If the project will span multiple days, ask what condition the work area will be left in overnight. Any construction site that’s in-progress has certain hazards, but a dusty room with tools boxed up is very different from one with saw blades and nails scattered over the floor.

How do you Handle Warranty Calls?

The obvious reason that you’re asking this question is to make sure you’re not dealing with the kind of contractor who has a “taillight warranty” — one that expires as soon as you lose sight of their trucks. But even the shadiest of contractors won’t admit to delivering that kind of sub-par service. Instead, be on the look-out for vague assurances and overly optimistic guarantees to fix any problems at all, without any kind of end date.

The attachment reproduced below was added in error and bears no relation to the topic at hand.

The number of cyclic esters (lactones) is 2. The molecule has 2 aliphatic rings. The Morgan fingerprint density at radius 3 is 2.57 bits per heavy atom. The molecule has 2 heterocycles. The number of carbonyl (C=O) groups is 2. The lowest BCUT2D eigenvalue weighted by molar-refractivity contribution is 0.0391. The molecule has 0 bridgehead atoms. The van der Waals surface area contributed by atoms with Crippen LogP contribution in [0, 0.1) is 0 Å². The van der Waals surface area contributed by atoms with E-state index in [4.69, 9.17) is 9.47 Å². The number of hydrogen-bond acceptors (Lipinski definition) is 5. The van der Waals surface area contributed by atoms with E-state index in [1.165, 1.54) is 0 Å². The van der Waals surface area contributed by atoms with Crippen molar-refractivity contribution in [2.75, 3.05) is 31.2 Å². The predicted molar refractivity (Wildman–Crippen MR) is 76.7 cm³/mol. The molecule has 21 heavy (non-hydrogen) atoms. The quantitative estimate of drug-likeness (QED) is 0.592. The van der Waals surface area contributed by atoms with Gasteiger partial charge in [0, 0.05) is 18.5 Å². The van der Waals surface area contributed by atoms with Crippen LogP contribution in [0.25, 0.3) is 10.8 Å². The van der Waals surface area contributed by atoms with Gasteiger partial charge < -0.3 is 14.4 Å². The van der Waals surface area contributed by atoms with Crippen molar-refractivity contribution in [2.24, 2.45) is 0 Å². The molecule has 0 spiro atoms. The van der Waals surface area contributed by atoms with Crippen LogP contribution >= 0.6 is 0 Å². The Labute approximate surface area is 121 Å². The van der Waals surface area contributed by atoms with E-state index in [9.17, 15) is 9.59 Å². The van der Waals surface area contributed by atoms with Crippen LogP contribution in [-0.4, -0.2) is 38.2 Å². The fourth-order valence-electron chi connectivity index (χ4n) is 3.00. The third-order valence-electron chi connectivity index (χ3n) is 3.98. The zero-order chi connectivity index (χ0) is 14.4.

Look for a contractor with a clearly stated, easily understood warranty process. Smart pros build potential warranty costs into their pricing. You may pay a little more up front, but you’ll have the comfort of knowing that you’re working with someone who’ll stand by their work.

It might well be that no contractor answers all your questions to complete satisfaction. But by asking a number of questions, you can build up a sense for their professionalism and trustworthiness. If you’re going to allow a contractor into your home, you deserve to know that you’re making the best possible choice.